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Are You Traditionally Religious? Almost 20% Say No

Helix Nebula – Unraveling at the Seams
A dying star is throwing a cosmic tantrum in this combined image from NASA’s Spitzer Space Telescope and the Galaxy Evolution Explorer (GALEX), which NASA has lent to the California Institute of Technology in Pasadena. In death, the star’s dusty outer layers are unraveling into space, glowing from the intense ultraviolet radiation being pumped out by the hot stellar core.

THE KEY word is “traditional.” Those days have ebbed.

However, a new survey by the Pew Research Center’s Forum on Religion & Public Life, conducted jointly with the PBS television program Religion & Ethics NewsWeekly, finds that many of the country’s 46 million unaffiliated adults are religious or spiritual in some way. Two-thirds of them say they believe in God (68%). More than half say they often feel a deep connection with nature and the earth (58%), while more than a third classify themselves as “spiritual” but not “religious” (37%), and one-in-five (21%) say they pray every day. In addition, most religiously unaffiliated Americans think that churches and other religious institutions benefit society by strengthening community bonds and aiding the poor. – “Nones” on the Rise [Pew Research Center]

Modern life has changed the affiliation of many people, because traditional religiosity often clashes with people’s basic notion of right and wrong, even fairness.

One-fifth of U.S. adults say they are not part of a traditional religious denomination, new data from the Pew Research Center show, evidence of an unprecedented reshuffling of Americans’ spiritual identities that is shaking up fields from charity to politics. But despite their nickname, the “nones” are far from godless. Many pray, believe in God and have regular spiritual routines. – One in five Americans reports no religious affiliation, study says

The “nones” are “far from godless.”

Archaic ideas of worship are being replaced by a spirituality that Martin Luther could appreciate.

Many formerly religious people have walked away from the traditionally male mediator.

Women like myself have gone further, believing that the war on women being launched by religious conservatives, no matter the political affiliation, is moored in patriarchal religiosity that no longer serves us.

That politicians create a space for religion in the political arena, with denominations determined to continue the tradition that culls away women’s own power, these same fundamentalist faiths maintaining women should be kept as step children in holy spaces of leadership where men dominate, continues to reveal the spiritual bankruptcy of organized faith.

Spiritual people have learned that the journey of experiencing the quest for something greater than ourselves is quite private. That it doesn’t have anything to do with organized religion, even if that is the gateway by which most start the journey.

The quest to look at the galaxy to see something miraculous, scientific, while holding to the notion of something greater that binds or skips between particles is fruitless to some. But to those who have experienced everyday miracles of unexplainable connection this remains a mystery worth continuing to contemplate and mine.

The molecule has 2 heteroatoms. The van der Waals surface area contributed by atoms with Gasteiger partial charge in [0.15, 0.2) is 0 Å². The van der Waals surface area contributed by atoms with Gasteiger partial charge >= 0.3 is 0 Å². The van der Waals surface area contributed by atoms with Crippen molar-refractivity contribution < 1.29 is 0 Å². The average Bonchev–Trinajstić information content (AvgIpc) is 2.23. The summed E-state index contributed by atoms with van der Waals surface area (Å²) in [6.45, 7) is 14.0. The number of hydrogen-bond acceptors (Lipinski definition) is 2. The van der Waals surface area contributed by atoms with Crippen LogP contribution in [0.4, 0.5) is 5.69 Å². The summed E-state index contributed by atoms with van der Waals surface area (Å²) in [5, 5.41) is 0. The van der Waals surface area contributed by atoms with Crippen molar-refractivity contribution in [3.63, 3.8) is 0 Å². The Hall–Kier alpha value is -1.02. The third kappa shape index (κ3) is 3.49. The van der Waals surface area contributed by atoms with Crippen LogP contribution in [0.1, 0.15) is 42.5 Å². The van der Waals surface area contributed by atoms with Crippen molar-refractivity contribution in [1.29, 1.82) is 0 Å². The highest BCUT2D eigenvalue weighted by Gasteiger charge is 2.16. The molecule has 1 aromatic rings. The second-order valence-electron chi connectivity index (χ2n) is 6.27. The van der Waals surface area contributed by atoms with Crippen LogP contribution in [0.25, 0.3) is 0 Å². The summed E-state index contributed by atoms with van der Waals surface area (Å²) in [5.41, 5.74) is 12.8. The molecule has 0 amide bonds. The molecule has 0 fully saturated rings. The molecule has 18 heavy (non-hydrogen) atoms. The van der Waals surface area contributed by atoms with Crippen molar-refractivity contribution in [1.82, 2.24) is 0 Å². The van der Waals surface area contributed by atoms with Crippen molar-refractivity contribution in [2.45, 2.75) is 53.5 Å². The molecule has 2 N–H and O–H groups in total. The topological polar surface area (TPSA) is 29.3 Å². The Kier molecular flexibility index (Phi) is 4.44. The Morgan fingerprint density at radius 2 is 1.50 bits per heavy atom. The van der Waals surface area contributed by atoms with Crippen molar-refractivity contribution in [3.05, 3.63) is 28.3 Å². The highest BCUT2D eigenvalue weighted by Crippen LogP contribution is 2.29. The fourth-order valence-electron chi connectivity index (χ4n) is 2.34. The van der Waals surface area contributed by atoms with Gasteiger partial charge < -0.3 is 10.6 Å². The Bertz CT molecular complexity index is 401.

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3 Responses to Are You Traditionally Religious? Almost 20% Say No

  1. secularhumanizinevoluter October 9, 2012 at 11:10 am #

    As long as “belief” in supernatural nonsense persists we are screwed. Science flew humans to the moon. Religion and “belief” flew the planes into the twin towers.

  2. Taylor Marsh October 9, 2012 at 11:31 am #

    You don’t need “belief” or religion to know a connection exists between matter and energy.

    Whether someone calls it “god” is as immaterial as whether someone says it requires faith.

  3. spincitysd October 9, 2012 at 2:56 pm #

    I really hate polls like this. What the hell do you mean be “traditional?” People can believe that they are “for” “traditional” religion and have no earthly idea what they are talking about. Once you drill down on most people’s belief you find a deep well of mush and woo. I could ask ten people what they meant by a belief in God and get one hundred answers. Ask ten Rabis and I would get at lest two hundred answers.

    To me the only people in this survey who you should take seriously are the people who pray every day. That is a faith in action, the rest of it is just herd mentality. Being raised Unitarian-Unilateralist I see no point in a faith that does not express itself in the world. Faith and spirituality should resonate inward and outward.

    Unfortunately most people faith is at a ninety degree angle to their spirituality, which makes for muddle-headed thinking and massive hypocrisy. I seriously doubt that many people give much thought to matters of religion, they go with the flow and follow their parents preference.

    With this in mind, I think that trying to poll people’s beliefs on matters of faith to be a waste of time. We have a public faith that is vaguely monotheistic tilting to Abrahamic, but is watered down as to point of mush. It is overarchingly majoritarian, but it looses so much in appealing to so many. Its only use seems to hide from the majority how a-religious they have become.

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